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[BROADSIDE]. Philadelphia. June 10, 17771. The Inabitants of the City and Liberties of Philadelphia are requested to meet at the State-House, To-morrow, at Ten o'Clock in the forenoon, when matters of the greatest Importance to the Security and Happiness of their Country will be laid before them, by order of His Excellency General Washington. [Philadelphia:] Styner and Cist, in Second Street, near Arch-Street [1777]. Oblong 4to, 210 x 157mm. (10 3/16 x 8 1/4 in.), edges untrimmed, slight fold tears. Printed in large types heavily leaded between lines and probably intended for posting in streets as a public notice. Not in Evans, Shipton & Mooney or Bristol and APPARENTLY UNRECORDED.

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[BROADSIDE]. Philadelphia. June 10, 17771. The Inabitants of the City and Liberties of Philadelphia are requested to meet at the State-House, To-morrow, at Ten o'Clock in the forenoon, when matters of the greatest Importance to the Security and Happiness of their Country will be laid before them, by order of His Excellency General Washington. [Philadelphia:] Styner and Cist, in Second Street, near Arch-Street [1777]. Oblong 4to, 210 x 157mm. (10 3/16 x 8 1/4 in.), edges untrimmed, slight fold tears. Printed in large types heavily leaded between lines and probably intended for posting in streets as a public notice. Not in Evans, Shipton & Mooney or Bristol and APPARENTLY UNRECORDED.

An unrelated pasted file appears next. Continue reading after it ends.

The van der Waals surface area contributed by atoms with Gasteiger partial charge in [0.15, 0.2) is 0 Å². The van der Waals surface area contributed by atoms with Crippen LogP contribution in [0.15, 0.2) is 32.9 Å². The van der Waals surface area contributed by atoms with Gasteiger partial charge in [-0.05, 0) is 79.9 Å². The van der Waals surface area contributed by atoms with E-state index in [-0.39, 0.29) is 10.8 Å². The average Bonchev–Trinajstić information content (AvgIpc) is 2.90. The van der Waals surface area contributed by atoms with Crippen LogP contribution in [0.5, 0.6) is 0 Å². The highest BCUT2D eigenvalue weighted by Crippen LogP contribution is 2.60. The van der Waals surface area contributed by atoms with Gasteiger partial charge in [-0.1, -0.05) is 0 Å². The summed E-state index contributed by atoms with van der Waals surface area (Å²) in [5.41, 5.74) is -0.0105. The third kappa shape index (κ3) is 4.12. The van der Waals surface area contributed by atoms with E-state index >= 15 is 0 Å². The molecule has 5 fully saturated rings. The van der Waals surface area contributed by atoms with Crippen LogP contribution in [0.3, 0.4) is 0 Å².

General William Howe had stationed sizeable bodies of troops at Amboy and Brunswick, New Jersey, while Washington's more modest forces had wintered at Morristown, but the Continentals had been ordered forward on May 28 to Middle Brook, closer to the British at Brunswick. While Washington was certain that Howe's next objective would be to capture Philadelphia, he did not know whether the expedition would be made by land march from the Jerseys or by a landing from the Delaware river, or a combination of both. On June 10 there was a flurry of naval activity reported from New York and a body of British troops marched from Amboy to Brunswick and Somerset Court House in New Jersey. The same day as this broadside Washington wrote to Major General Thomas Mifflin in Philadelphia, alerting him that "the Enemy are upon the point of moving, but the circumstances are so perplexing, that it is impossible to say whether part by land and part by Water, or the whole by Water...." (Fitzpatrick 8:222-223). The public meeting announced by the present broadside was most likely convened to announce defensive measures to be undertaken in Philadelphia in the event of a direct assault by Howe's army. In the end, Howe's manoeuvers in the Jerseys proved to be feints, and resulted in an inconclusive skirmish at Short Hills, New Jersey on 26 June, after which Howe withdrew to Staten Island to prepare for the major amphibious expedition against Philadelphia which was launced in late July. By early September the British were in full possession of the city.
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